The price for the Sapphire Nitro+ RX 480 8GB has fallen to $99 Canadian so adding the card to the studio seemed like a good move. The card competes with the GTX 1060 but with 8GB of VRAM the RX 480 has the upper hand for demanding games. The MSRP for the Sapphire Nitro+ RX 480 8GB was $269. The part number is 100406NT+8GOCL.

The affordable cost for the RX 480 and the MSI X470’s capabilities makes the case for buying a pair of cards. Unfortunately that would force the R5 2400G from its socket as it does not have enough lanes. A new Ryzen 3000 series processor would immediately solve that problem but the cost is significantly more. A new CPU would push the X470 out of the chassis as the X570 would be available.


While a second Sapphire Nitro+ RX 480 8GB can be found easily enough. the RX 580 is able to be used for crossfire. This is not blocked by Radeon drivers. Ideally the cards should be all the same clock speed but the driver will deal with that. Some RX 580 cards have dual PCIe power connectors.

The reference card was criticised for its 6-pin PCIe cable and excessive reliance on the motherboard for power. AMD changed the regulator settings to use more power from the PCIe to be more compliant. AIB makers MSI and Sapphire chose to use 8-pin connectors so that abundant power was available for overclocked versions of the RX 480.

  • 100406NT+8GOCL
  • 299-1E353-510SA
  • AMD Ellesmere (Polaris 10)
  • 1306 MHz base clock
  • 1342 MHz boost clock
  • 36 CU
  • 2304 shaders
  • 232 mm² die
  • 2000 MHz GDDR5 8192MB
  • 224 GB/s
  • Dual 95mm fans
  • 9.45″ length
  • 150W PCIe 8-pin required
  • 225W maximum

The optional Quiet mode actually sticks to the same 1,306 MHz boost clock as the reference RX 480. The default Boost mode comes enabled out of the box, hitting 1,342 MHz on the 8 GB version.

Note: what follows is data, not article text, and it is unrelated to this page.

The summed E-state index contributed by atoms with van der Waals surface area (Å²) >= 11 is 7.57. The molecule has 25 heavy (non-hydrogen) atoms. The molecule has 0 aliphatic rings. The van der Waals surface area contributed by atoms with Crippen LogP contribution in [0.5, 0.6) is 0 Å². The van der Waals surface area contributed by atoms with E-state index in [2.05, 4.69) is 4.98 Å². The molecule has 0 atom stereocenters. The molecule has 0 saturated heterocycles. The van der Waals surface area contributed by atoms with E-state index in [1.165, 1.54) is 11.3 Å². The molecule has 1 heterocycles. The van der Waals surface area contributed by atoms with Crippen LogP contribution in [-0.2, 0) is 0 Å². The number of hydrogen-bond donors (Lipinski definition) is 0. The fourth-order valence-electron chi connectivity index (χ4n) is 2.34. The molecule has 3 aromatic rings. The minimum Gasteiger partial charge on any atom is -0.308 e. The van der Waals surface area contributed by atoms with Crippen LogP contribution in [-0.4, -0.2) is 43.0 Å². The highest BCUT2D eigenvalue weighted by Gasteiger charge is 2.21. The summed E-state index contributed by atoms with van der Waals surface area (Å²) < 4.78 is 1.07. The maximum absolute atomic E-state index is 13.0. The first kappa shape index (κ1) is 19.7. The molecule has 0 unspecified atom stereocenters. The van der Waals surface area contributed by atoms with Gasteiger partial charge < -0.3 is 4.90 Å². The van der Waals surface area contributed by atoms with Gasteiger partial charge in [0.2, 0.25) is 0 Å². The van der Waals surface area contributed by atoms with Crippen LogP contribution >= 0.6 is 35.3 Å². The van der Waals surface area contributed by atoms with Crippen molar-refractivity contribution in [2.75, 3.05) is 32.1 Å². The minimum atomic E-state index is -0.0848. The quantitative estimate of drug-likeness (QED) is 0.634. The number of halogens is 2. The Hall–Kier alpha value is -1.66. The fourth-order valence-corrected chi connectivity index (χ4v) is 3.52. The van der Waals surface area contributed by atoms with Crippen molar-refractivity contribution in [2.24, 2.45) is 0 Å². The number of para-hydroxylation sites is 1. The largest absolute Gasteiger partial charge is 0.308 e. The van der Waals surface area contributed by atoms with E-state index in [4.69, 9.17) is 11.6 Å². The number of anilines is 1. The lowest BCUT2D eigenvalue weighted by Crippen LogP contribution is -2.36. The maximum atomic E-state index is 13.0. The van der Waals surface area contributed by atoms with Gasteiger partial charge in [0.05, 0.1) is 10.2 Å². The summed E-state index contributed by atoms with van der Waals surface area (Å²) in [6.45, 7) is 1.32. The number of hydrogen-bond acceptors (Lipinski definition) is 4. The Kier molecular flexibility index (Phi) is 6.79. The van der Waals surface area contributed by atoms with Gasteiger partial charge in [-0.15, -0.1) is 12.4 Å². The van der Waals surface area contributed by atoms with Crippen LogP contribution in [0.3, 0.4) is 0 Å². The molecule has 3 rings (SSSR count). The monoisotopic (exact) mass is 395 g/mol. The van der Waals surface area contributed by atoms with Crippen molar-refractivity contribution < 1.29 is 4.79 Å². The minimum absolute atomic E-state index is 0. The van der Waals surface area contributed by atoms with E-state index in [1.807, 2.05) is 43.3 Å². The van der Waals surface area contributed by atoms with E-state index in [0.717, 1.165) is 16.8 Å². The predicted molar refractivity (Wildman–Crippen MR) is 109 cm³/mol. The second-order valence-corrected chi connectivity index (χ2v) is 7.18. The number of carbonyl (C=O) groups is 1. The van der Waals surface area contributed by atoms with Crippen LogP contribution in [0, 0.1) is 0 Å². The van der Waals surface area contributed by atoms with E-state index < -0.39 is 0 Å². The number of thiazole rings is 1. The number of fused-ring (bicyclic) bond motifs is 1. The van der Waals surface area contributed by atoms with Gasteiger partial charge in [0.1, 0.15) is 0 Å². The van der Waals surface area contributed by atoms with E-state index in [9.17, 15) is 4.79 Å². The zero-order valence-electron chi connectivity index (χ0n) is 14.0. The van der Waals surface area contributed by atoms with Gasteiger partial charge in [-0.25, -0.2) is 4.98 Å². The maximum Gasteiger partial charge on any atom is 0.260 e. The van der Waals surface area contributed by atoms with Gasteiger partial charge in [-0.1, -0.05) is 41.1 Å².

Video encoding is provided by the VCE in the driver. It seems to be much faster than the CUDA encoder in recent nVidia drivers.It appears that the entire GPU is used with VCE while CUDA seems to be limited to one compute unit.

More and more games are using all available VRAM which is what motivated the move to an 8GB video card. The RX 480 as a 256-bit memory bus so it has a more bandwidth than the rival GTX 1060.

The reference RX 480 is about 5.8 TFLOPS using 36 compute units providing a total of 2304 shaders. On paper, this is a bit more than the GTX 1060 3GB. The overclocked Nitro+ is able to compete with the GTX 1060 6GB card.

Realistically the RX 480 will solve the VRAM problem but it will not solve the problem of games at 3840×2160 any better than the GTX 1060. The abundant VRAM means more texture memory etc which should allow for slightly better graphics in select games.

Some games are outright unplayable at 4K which suggests that even the flagship cards are inadequate. Even the expensive RTX 2080 struggles at 3820×2160. The only solution is to reduce the screen resolution to get an acceptable framerate. That or install a second card in the hope that an additional 36 CU can fix the problem.

The Sapphire card has two HDMI 2.0b and two DisplayPort 1.4 along with a DVI-D. The dual fan cooler is well regarded by the gaming community.

Given the demanding nature of games its seem to be prudent to focus on 8GB cards looking forward. The move towards 16GB VRAM is likely to be seen into 2020 or 2021 when GDDR6 supplies are abundant.

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